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The Supreme Court issued a 5-4 decision Wednesday morning, allowing Ysleta Del Sur Pueblo, located near El Paso, Texas, to offer electronic bingo at its gaming facility.

Conservative Justice Neil Gorsuch wrote the opinion for the court and was joined by fellow conservative Justice Amy Coney Barrett and the three liberal justices to form the majority opinion.

“In this case, Texas contends that Congress expressly ordained that all of its gaming laws should be treated as surrogate federal law enforceable on the Ysleta del Sur Pueblo Reservation. In the end, however, we find no evidence Congress endowed state law with anything like the power Texas claims,” Gorsuch wrote. READ MORE. — Kolby KickingWoman, ICT


Nevada primary has Indigenous congressional candidate

Mercedes Krause is headed to the general election this fall. She overwhelmingly won the Democratic nomination with 47.1 percent of the votes in a crowded Democratic primary. Krause was one of seven candidates in the June 14 Nevada primary.

She has a tough road ahead to unseat Mark Amodei, who has been elected six times to represent the 2nd congressional district.

However, 18 of 27 Indigenous nations that reside in the state are located in district 2. Indigenous people make up 1.7 percent of the population in Nevada and live in the more rural areas of the state. The population as of 2020 is around 37,700.

The Native vote could give Krause a competitive edge. In states like Arizona and New Mexico, whole elections are swayed by the Native vote. So, this is definitely going to be a race to watch this November. READ MOREPauly Denetclaw, ICT

U.S. Interior Secretary Deb Haaland on Friday rolled out guidelines for a new youth service program meant to create job opportunities for Native Americans while boosting their cultural connections to nature through conservation projects on tribal and public land.

The Indian Youth Service Corps is the latest addition to the Biden administration's plans for building a 21st century version of the New Deal-era Civilian Conservation Corps. The mission includes everything from clearing brush to reduce wildfire threats and restore forests to preserving historic sites, helping with archaeological research and building trails.

Haaland talked about a childhood spent hiking to the top of high desert mesas, wading through ice-cold streams and learning about the world's interconnectedness from her grandparents while walking through corn fields at Laguna Pueblo in west-central New Mexico.

“I want everyone to have that profound connection to the great outdoors that I was gifted, and we can help more people access nature no matter where they're from or what their background,” she said during a call with reporters. “We will help lift up the next generation of stewards for this Earth.” READ MOREAssociated Press

Around the world: First Nation calls for Pope to rescind ‘evil’ policy, rural Māori stroke survivors experience 'worst outcomes', Indigenous activist honored with statue, acclaimed coach helps Māori prisoners stay out of jail, and proposed legislation in Canada would give Indigenous groups a voice in protecting historic sites.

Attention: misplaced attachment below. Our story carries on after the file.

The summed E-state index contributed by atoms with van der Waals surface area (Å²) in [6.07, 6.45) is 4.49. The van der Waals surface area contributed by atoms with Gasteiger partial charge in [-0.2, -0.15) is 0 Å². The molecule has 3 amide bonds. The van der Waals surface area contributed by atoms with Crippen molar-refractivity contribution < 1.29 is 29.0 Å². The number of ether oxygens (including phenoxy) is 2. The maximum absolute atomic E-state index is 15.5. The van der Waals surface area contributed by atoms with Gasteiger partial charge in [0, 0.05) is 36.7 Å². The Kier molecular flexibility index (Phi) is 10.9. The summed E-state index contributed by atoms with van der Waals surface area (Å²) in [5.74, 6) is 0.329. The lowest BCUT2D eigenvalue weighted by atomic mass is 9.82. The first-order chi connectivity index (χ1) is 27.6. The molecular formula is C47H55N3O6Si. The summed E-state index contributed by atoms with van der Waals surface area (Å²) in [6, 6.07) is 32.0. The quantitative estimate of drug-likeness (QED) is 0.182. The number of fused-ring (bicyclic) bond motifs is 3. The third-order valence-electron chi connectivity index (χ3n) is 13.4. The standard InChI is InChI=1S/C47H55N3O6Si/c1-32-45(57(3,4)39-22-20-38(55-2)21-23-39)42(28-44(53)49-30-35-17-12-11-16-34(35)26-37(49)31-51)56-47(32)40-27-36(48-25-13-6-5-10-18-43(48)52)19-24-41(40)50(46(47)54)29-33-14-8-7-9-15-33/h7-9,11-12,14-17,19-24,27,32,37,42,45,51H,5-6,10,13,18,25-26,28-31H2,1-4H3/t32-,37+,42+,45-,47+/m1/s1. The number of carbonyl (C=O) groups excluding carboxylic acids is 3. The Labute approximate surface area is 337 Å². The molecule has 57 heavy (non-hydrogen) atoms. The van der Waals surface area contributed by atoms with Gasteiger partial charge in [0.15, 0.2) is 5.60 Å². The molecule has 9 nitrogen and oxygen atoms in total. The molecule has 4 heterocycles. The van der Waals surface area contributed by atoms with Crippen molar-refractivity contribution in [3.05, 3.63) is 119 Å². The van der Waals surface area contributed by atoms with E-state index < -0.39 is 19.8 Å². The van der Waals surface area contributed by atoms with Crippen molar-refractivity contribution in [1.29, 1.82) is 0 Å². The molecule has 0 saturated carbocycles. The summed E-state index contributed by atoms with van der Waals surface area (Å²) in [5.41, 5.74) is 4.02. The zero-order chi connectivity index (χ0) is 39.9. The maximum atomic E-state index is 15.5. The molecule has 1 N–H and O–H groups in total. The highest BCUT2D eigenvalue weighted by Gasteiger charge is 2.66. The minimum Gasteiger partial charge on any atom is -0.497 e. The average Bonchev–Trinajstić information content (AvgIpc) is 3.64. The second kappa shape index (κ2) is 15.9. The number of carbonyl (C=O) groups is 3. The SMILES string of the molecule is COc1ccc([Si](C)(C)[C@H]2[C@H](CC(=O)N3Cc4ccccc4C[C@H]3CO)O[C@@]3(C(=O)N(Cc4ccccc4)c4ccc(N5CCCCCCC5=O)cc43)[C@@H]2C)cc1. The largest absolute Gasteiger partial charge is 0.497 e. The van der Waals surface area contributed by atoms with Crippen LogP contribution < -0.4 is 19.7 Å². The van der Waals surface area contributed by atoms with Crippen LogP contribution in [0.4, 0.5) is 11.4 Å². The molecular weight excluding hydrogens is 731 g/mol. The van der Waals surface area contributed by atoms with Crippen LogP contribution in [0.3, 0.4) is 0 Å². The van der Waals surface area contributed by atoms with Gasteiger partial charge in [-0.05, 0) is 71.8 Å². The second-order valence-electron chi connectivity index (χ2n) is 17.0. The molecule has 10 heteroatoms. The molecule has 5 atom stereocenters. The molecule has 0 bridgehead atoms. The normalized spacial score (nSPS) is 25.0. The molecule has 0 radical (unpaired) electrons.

CANADA: Pope should rescind ‘evil’ Doctrine of Discovery

The interim grand chief for Dehcho First Nations said Pope Francis should rescind the Catholic Church’s Doctrine of Discovery, a policy dating back to the 1400s that lets Europeans claim Indigenous lands as their own, if he wants to make amends with Indigenous people in Canada, CBC News reported on June 11.

The Dehcho First Nations released a statement calling on the Vatican, the Government of Canada and the British Crown to reject the "fraudulent and evil" Doctrine of Discovery.

"Leadership had a statement to the Pope saying that the Pope's apology is meaningless to the Dehcho unless the Pope rescinds the Doctrine of Discovery," according to CBC News. "The Church [was] the one that started this whole thing, and they have to end it by rescinding that document.” READ MOREDeusdedit Ruhangariyo, Special to ICT

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Francene Blythe-Lewis, Diné, Sisseton-Wahpeton and Eastern Band Cherokee, is Vision Maker Media's executive director. This year, it funded $1 million to 11 documentaries through its Public Media Fund. It has also supported $180,000 through its Creative Shorts Fellowship.

Emily Edenshaw, Yup'ik & Inupiaq, is the president and CEO of the Alaska Native Heritage Center. ICT's Shirley Sneve sat down with her at RES 2022 in Las Vegas.

ICT regular contributor John Tahsuda, Kiowa, is a partner at Navigators Global. He joins us to weigh in on the bipartisan group of U.S. senators working together to pass legislation on guns. The current talks from lawmakers include implementing red-flag laws, funding for mental health resources, and expanding background checks.


CARLISLE, Pa. — For more than a century they were buried far from home, in a small cemetery on the grounds of the U.S. Army War College. Now they're heading home.

The Army began disinterring the remains of eight Native American children who died at a government-run boarding school at the Carlisle Barracks, with the children's closest living relatives poised to take custody.

The disinterment process, which began over the weekend, is the fifth at Carlisle since 2017. More than 20 sets of Native remains were transferred to family members in earlier rounds.

The children had lived at the Carlisle Indian Industrial School, where thousands of Native children were taken from their families and forced to assimilate to white society as a matter of U.S. policy — their hair cut and their clothing, language and culture stripped. More than 10,000 children from more than 140 tribes passed through the school between 1879 and 1918, including famous Olympian Jim Thorpe. READ MOREAssociated Press


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